It’s rare to find a song that you like right from the get-go, that stays with you and grows and grows in appeal which is why discovering “I Found Her” was such a joy.

It has an amazing message of owning who you are and being happy in that, a pounding beat that sounds like nothing I have heard in a long time, all sung by a woman with a voice that entrances with every note she sings.

It’s haunting in all the good Kate Bush-ish ways, utterly beautiful and one of those songs I return to again and again.

WHAT I SAID ABOUT IT IN Now This is Music #19:

I can’t believe I haven’t discovered a talent as towering as Danish singer Ida Corr before this.

She has a purringly powerful, distinctive voice, eminently catchy beat-laden songs which you love after just one listen replete with meaning heaped upon meaning and a danceable sound all her own that is captivating and beguiling beyond all reason.

” I Found Her” which comes growling out of the starting blocks with a pounding melodic urgency encapsulates her artistry perfectly.

It’s unlike any other dance song you’ve heard before, replete with hauntingly beautiful electronic beats and a story of self-discovery and pride in who she really is, an appealing mix of beats and message that I loved from the word go.

Taking my place as a savior,
taking my place as a goddess,
taking my doubts to the graveyard
hoping that nobody will find them

But I found her
hiding in my heartaches
tears in her eyes and smiling
An angel of love, she sang “child of mine
I’m yours to find”
I’m so glad i found her

Finding an artist who doesn’t feel the need to dumb down what she wants to say to find an audience is so refreshing – that she has a found a large and growing audience is evidenced by her crazily busy schedule – and there are plenty of other factory line pop starlets who should take a leaf out of this talented lady’s book.

It is possible to get people up dancing with insanely alluring electronic dance music and not have them leave their brains at the bar for the duration and Ida Corr deserves all the success in the world for realising that and acting upon it with songs as rich and rewarding as “I Found Her”.



(7) “Happy” by Pharrell Williams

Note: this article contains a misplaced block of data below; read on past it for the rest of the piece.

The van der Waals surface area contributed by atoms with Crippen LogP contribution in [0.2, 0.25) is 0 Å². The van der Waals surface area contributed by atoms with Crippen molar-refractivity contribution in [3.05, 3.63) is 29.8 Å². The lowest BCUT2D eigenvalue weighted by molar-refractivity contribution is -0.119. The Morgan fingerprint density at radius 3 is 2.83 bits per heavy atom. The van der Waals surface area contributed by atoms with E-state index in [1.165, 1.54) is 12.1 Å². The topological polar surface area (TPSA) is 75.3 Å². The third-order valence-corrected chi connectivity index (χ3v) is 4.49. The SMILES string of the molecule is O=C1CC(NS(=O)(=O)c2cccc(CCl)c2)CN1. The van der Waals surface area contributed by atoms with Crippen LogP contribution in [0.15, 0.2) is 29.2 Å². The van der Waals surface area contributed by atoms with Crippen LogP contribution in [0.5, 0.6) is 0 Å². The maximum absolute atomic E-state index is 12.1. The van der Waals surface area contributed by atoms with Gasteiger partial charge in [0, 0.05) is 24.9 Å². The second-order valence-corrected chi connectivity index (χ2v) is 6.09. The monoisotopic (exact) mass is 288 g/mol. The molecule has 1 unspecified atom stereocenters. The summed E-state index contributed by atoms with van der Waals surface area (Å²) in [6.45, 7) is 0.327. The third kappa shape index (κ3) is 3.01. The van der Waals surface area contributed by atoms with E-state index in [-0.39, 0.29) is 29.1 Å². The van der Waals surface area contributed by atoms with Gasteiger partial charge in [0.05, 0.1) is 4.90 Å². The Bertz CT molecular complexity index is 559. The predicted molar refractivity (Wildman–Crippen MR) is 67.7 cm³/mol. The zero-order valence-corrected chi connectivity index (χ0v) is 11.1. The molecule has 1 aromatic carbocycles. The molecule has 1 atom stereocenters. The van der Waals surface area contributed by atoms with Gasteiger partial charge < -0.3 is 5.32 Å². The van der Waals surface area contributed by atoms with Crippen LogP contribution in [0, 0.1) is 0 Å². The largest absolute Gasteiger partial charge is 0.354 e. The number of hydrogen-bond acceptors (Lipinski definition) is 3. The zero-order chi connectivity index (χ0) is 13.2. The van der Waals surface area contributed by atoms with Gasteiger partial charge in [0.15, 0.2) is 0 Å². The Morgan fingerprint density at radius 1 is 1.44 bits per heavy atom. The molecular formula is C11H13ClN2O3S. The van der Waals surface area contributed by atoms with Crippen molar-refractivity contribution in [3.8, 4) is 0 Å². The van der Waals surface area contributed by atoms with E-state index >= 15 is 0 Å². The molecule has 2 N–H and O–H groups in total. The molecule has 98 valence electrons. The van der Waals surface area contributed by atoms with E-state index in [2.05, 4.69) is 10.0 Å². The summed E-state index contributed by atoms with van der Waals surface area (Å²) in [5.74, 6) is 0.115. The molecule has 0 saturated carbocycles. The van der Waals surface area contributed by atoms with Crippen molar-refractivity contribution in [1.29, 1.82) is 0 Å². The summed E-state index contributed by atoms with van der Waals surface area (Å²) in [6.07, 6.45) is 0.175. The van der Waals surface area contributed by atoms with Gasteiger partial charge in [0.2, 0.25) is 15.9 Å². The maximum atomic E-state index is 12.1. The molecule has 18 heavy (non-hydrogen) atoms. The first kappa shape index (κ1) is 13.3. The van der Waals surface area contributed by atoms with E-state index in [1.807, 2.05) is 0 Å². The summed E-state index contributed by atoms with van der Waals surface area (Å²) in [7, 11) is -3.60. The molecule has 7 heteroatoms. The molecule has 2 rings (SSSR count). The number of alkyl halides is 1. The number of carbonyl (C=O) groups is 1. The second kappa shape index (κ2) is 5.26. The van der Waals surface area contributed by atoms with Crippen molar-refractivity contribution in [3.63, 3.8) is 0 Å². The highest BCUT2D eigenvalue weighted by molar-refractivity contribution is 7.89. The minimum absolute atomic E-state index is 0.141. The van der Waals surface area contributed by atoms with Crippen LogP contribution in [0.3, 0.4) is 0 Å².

Pharrell Williams is very happy indeed (image via
Pharrell Williams is very happy indeed (image via


Pharrell Williams is a multi-talented American performer – he’s a singer-songwriter, rapper, record producer and even a fashion designer. He’s also the winner of four Grammy Awards including two for his production work as part of The Neptunes with partner Chad Hugo.

Its joy in one 3 minute pop song!

Pharrell Williams has proven again and again, both as a solo performer and as part of N.E.R.D, a group formed with Chad Hugo and Shay Haley, that he knows his way intimately well around utterly engaging pop hooks but there is something so indefinably, well, happy, about this song that I am compelled to dance around, stupid big grin on my face, abandoned to the kind of who-the-hell-cares joy that is rare in adulthood.

If he was looking to recreate how wonderful it feels to be a kid, unburdened by cares and existential crises, then he did it and then some.

WHAT I SAID ABOUT IT IN Not just for birthdays … Pharrell Williams wants you happy all the time:

I come across an extraordinary amount of songs as I graze across the vast new digital musical landscape but rarely does a song make me so euphorically, well, happy as Pharrell Williams new single, appropriately titled “Happy”.

It is a joy to listen to, to dance to, to put on when you’re doing something drudgerous like the ironing or washing up – I have yet to find a single domestic activity not given an extra layer of happiness with this bouncy bundle of dance-filled joy.

Lifted from the soundtrack to Despicable Me 2, which I unfortunately missed when it was in theatres, it is being pitched to Academy voters as a song worthy of their Oscar contemplation, and while if nominated it would likely be up against amazing songs from Disney’s Frozen and a host of dazzlingly original songs from The Great Gatsby, I fail to see how anyone couldn’t be moved by the joie de vivre gushing forth from this pop gem.